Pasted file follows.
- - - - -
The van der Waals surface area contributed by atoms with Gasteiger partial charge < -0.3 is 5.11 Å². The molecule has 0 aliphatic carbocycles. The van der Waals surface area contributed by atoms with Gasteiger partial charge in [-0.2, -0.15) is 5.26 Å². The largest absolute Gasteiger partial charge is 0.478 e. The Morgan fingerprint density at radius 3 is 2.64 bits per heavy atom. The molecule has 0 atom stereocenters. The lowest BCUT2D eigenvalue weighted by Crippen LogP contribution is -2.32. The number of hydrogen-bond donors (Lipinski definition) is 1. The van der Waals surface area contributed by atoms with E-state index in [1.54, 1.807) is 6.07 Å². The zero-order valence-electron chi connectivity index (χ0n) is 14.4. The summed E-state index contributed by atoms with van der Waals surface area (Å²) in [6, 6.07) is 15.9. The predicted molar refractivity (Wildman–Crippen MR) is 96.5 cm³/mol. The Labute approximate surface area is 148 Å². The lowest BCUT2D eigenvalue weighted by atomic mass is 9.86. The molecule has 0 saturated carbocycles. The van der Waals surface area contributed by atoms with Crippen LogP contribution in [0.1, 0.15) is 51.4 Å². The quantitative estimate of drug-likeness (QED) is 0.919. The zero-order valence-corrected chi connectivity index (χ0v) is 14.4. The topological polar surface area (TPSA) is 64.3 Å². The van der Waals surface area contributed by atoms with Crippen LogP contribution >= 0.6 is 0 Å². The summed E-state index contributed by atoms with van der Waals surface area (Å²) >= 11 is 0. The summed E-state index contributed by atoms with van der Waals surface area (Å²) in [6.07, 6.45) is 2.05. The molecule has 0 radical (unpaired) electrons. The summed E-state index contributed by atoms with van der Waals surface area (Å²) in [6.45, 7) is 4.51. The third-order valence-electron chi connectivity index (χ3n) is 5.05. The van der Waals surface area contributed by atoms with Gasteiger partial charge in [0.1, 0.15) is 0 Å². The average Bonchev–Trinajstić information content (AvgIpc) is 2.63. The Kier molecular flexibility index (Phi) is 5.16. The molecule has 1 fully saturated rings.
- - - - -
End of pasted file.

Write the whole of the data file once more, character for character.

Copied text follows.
The van der Waals surface area contributed by atoms with Gasteiger partial charge < -0.3 is 5.11 Å². The molecule has 0 aliphatic carbocycles. The van der Waals surface area contributed by atoms with Gasteiger partial charge in [-0.2, -0.15) is 5.26 Å². The largest absolute Gasteiger partial charge is 0.478 e. The Morgan fingerprint density at radius 3 is 2.64 bits per heavy atom. The molecule has 0 atom stereocenters. The lowest BCUT2D eigenvalue weighted by Crippen LogP contribution is -2.32. The number of hydrogen-bond donors (Lipinski definition) is 1. The van der Waals surface area contributed by atoms with E-state index in [1.54, 1.807) is 6.07 Å². The zero-order valence-electron chi connectivity index (χ0n) is 14.4. The summed E-state index contributed by atoms with van der Waals surface area (Å²) in [6, 6.07) is 15.9. The predicted molar refractivity (Wildman–Crippen MR) is 96.5 cm³/mol. The Labute approximate surface area is 148 Å². The lowest BCUT2D eigenvalue weighted by atomic mass is 9.86. The molecule has 0 saturated carbocycles. The van der Waals surface area contributed by atoms with Crippen LogP contribution in [0.1, 0.15) is 51.4 Å². The quantitative estimate of drug-likeness (QED) is 0.919. The zero-order valence-corrected chi connectivity index (χ0v) is 14.4. The topological polar surface area (TPSA) is 64.3 Å². The van der Waals surface area contributed by atoms with Crippen LogP contribution >= 0.6 is 0 Å². The summed E-state index contributed by atoms with van der Waals surface area (Å²) >= 11 is 0. The summed E-state index contributed by atoms with van der Waals surface area (Å²) in [6.07, 6.45) is 2.05. The molecule has 0 radical (unpaired) electrons. The summed E-state index contributed by atoms with van der Waals surface area (Å²) in [6.45, 7) is 4.51. The third-order valence-electron chi connectivity index (χ3n) is 5.05. The van der Waals surface area contributed by atoms with Gasteiger partial charge in [0.1, 0.15) is 0 Å². The average Bonchev–Trinajstić information content (AvgIpc) is 2.63. The Kier molecular flexibility index (Phi) is 5.16. The molecule has 1 fully saturated rings.